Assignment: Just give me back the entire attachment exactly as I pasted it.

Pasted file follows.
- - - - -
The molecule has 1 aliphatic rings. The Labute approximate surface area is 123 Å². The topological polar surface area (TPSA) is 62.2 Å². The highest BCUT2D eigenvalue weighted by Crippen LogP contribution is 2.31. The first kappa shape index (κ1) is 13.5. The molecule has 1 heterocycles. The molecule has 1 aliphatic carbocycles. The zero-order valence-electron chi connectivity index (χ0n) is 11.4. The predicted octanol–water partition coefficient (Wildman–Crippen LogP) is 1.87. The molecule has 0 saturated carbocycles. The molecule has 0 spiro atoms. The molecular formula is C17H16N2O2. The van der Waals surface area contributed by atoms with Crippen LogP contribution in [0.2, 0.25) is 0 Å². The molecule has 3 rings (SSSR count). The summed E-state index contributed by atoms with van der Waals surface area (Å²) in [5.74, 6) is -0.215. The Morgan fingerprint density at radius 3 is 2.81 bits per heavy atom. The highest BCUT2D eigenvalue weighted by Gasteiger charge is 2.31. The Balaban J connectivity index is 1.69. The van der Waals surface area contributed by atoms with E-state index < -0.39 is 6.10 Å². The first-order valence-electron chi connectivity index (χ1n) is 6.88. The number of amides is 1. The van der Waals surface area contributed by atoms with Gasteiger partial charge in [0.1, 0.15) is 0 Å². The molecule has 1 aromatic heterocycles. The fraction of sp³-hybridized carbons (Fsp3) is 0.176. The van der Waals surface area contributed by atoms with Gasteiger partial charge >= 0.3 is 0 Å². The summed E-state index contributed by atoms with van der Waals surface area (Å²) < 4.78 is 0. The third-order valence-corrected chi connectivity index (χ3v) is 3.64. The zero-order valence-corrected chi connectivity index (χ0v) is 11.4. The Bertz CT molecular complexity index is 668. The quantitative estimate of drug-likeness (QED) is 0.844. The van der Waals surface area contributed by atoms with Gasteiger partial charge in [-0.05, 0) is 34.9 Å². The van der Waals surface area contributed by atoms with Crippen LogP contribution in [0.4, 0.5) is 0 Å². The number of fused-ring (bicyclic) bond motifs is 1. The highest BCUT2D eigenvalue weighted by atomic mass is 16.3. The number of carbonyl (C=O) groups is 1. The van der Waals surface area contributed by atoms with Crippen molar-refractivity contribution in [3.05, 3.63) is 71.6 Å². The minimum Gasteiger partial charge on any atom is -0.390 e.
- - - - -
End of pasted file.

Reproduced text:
The molecule has 1 aliphatic rings. The Labute approximate surface area is 123 Å². The topological polar surface area (TPSA) is 62.2 Å². The highest BCUT2D eigenvalue weighted by Crippen LogP contribution is 2.31. The first kappa shape index (κ1) is 13.5. The molecule has 1 heterocycles. The molecule has 1 aliphatic carbocycles. The zero-order valence-electron chi connectivity index (χ0n) is 11.4. The predicted octanol–water partition coefficient (Wildman–Crippen LogP) is 1.87. The molecule has 0 saturated carbocycles. The molecule has 0 spiro atoms. The molecular formula is C17H16N2O2. The van der Waals surface area contributed by atoms with Crippen LogP contribution in [0.2, 0.25) is 0 Å². The molecule has 3 rings (SSSR count). The summed E-state index contributed by atoms with van der Waals surface area (Å²) in [5.74, 6) is -0.215. The Morgan fingerprint density at radius 3 is 2.81 bits per heavy atom. The highest BCUT2D eigenvalue weighted by Gasteiger charge is 2.31. The Balaban J connectivity index is 1.69. The van der Waals surface area contributed by atoms with E-state index < -0.39 is 6.10 Å². The first-order valence-electron chi connectivity index (χ1n) is 6.88. The number of amides is 1. The van der Waals surface area contributed by atoms with Gasteiger partial charge in [0.1, 0.15) is 0 Å². The molecule has 1 aromatic heterocycles. The fraction of sp³-hybridized carbons (Fsp3) is 0.176. The van der Waals surface area contributed by atoms with Gasteiger partial charge >= 0.3 is 0 Å². The summed E-state index contributed by atoms with van der Waals surface area (Å²) < 4.78 is 0. The third-order valence-corrected chi connectivity index (χ3v) is 3.64. The zero-order valence-corrected chi connectivity index (χ0v) is 11.4. The Bertz CT molecular complexity index is 668. The quantitative estimate of drug-likeness (QED) is 0.844. The van der Waals surface area contributed by atoms with Gasteiger partial charge in [-0.05, 0) is 34.9 Å². The van der Waals surface area contributed by atoms with Crippen LogP contribution in [0.4, 0.5) is 0 Å². The number of fused-ring (bicyclic) bond motifs is 1. The highest BCUT2D eigenvalue weighted by atomic mass is 16.3. The number of carbonyl (C=O) groups is 1. The van der Waals surface area contributed by atoms with Crippen molar-refractivity contribution in [3.05, 3.63) is 71.6 Å². The minimum Gasteiger partial charge on any atom is -0.390 e.